green apple risotto

dinner

A month or two ago, at dinner at a friend’s house, we tasted an apple risotto for the first time. I had never heard or thought of such a thing before, but I can’t think why not. The risotto was served as a first course, with a small piece of seared foie gras on top, and it was astonishing. I don’t generally have foie gras on hand, but I thought that there must be other flavors that would go well with the risotto. I tried it out last night, making up the risotto recipe as I went, and serving it with seared kielbasa slices and some sauteed escarole with garlic.

shallot

All I did for the risotto was chop some shallot and saute it in butter…

green apple

…then I added diced Granny Smith apple…

green apple risotto

…then tossed in a cup or so of Arborio, sauteed it briefly, then ladled in chicken stock until everything was done. A bit of grated Parmesan finished it off. It was nice, although I couldn’t help feeling I might have preferred having the apple in large slices, simply seared in butter and served on the side. Also, the escarole (which I love) was perhaps too strong a flavor here, overwhelming the delicate apple (although it went splendidly with the smoky kielbasa). Live and learn; maybe next time I’ll try serving this with scallops. And maybe a pinch of fresh thyme in the risotto? We shall see.

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sloppy joe

sloppy joe

This wasn’t an unqualified success, but it was fun. I had never, ever made sloppy joes before, so it was a total experiment. Both of us being products of the public school system, we were each traumatized by the high school cafeteria version of this dish (there’s a reason I ate peanut butter sandwiches all through school). As I recall, it’s basically a cheap hamburger bun topped with bad spaghetti sauce – anyone else remember more details? Anyway, we had some sweet potato rolls left over and I thought it would be fun to top them with a sort of piquant ground beef sauce and let them get all soggy. And it was!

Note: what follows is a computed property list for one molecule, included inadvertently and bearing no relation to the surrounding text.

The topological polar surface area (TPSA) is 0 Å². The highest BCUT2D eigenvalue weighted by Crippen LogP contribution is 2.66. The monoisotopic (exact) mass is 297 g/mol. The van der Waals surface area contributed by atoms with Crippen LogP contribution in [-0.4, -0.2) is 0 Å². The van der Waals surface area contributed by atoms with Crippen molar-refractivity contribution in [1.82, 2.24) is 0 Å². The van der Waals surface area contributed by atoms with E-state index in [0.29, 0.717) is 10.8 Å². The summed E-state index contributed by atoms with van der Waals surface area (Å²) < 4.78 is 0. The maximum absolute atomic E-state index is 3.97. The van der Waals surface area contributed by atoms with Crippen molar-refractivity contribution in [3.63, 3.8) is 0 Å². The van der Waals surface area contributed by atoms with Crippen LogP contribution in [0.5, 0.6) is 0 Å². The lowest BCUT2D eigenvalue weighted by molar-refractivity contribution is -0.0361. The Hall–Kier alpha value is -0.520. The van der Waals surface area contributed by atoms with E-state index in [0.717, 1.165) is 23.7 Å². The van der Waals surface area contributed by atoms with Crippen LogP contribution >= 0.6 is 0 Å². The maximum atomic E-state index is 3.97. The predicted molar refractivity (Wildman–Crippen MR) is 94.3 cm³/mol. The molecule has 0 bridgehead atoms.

For the sauce, I sauteed an onion, mixed in a pound of ground beef from our previous cow (the new cow is in the freezer, but there’s still a bit left of the old one) and added a bit of Pendleton’s barbecue sauce. That tasted a little odd to me, so I added half a can of diced tomatoes, some fresh garlic and quite a bit of salt, and it came together pretty well (I think the garlic really did the trick). I cut the rolls in half, toasted them lightly, and dumped the sauce all over, with a bit of fresh sauteed spinach on the side. We opened a rich toasty Zinfandel. It was not at all like high school.